In part one, we wrote in general terms about how rethinking your cleaning habits could make life easier around the house.
In our second instalment, we take a look at a few useful gadgets as well as cleaning technique tips that could help minimise pain if you live with problematic joints.
Of course, only you know what will work best for your body, home environment and budget but hopefully, with our help, a few tweaks will have your home sparkling.
We’ve written previously about arthritis-friendly gadgets that make life easier in the kitchen. In the same vein, it’s worth exploring similarly nifty devices for cleaning. If pushing a heavy vacuum cleaner doesn’t work for you, the iRobot Roomba series is a great substitute. Once it’s programmed and charged, you can let it roam around dust-busting on your behalf.
As you’re probably aware, traditional mopping - with a heavy bucket of soapy water in tow - can be very awkward if you have restricted movement or aching joints. Consider the Vileda 1-2 Spray Microfibre Flat Spray Mop as an alternative. The handle has a refillable liquid compartment, meaning you can use it without a bucket and still get a sparkling result.
If you struggle to bend over due to back problems, you’ll find long handled dustpans, brooms and dusters all very useful. By extending your reach, you’ll be less at risk of stretching into awkward positions.
As we all know, cleaning the toilet can be unpleasant at the best of times, however, with Scrubbing Bubbles Toilet Cleaning Gel you can at least minimise the workload. With the product’s applicator you can attach a discreet gel pellet under the bowl rim and with each flush it’ll release a cleaning solution and fragrance that works for a week at a time.
For a time-saving surface cleaning experience, we suggest having anti-bacterial wipes around your home. They are great if you suffer from pain in your hands, as are old socks and gloves for dusting if you find it difficult to grip cloths.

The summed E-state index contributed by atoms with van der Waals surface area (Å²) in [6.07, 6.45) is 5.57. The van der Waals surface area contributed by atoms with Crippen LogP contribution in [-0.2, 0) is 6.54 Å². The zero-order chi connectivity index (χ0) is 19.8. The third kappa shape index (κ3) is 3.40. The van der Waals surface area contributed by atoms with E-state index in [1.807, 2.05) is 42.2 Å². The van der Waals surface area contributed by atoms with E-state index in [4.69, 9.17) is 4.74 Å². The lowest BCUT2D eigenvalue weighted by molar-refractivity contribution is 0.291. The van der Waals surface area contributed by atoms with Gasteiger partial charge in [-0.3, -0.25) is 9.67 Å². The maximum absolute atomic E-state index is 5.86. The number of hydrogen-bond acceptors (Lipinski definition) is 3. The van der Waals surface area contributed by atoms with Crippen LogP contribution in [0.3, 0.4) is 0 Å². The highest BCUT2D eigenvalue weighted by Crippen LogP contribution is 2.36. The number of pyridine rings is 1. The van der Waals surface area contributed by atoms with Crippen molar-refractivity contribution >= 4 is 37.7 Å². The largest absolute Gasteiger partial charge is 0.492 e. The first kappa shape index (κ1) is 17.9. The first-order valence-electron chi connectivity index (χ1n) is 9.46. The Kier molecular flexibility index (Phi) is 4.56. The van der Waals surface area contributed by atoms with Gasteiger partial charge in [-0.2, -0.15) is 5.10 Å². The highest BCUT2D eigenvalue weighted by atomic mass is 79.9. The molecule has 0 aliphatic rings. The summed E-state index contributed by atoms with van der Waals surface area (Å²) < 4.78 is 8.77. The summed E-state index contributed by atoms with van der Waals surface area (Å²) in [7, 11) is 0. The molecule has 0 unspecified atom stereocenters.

Hone your technique
If you have problems with your hands, it’s important to avoid over-gripping when holding cleaning tools as it causes excessive pressure in your fingers and wrists.
It’s also a good idea to vary the hand with which you clean because over time, repetitive movements can lead to and exacerbate aches and pains. You can also avoid strains by taking regular breaks, changing position regularly and shifting your weight as you clean.
Unsurprisingly, we advise that you steer clear of any heavy lifting. That said, we recognise that it’s not always practical to do so. When you do need to lift a heavy object, keep a straight back and push up with your knees. If you subsequently need to carry them, hold them close to your body.
Carrying multiple items at once? Make use of boxes and baskets to spread the load. In the kitchen, you can often slide heavy pots and pans across surfaces rather than lugging them, although you’ll want to be careful if they’ve been on the hob or in the oven.
Let cleaning products do their thing
Carpet stains, bathroom limescale and burnt-on grease on pots and pans; just three examples where you’re likely to spray a cleaning product before tackling the scrubbing process. In many cases, the longer you leave your cleaning product to work, the more of the hard graft it’ll do for you. This is especially important to remember if you have arthritis in your hands and find it difficult to grip scourers and sponges for long periods.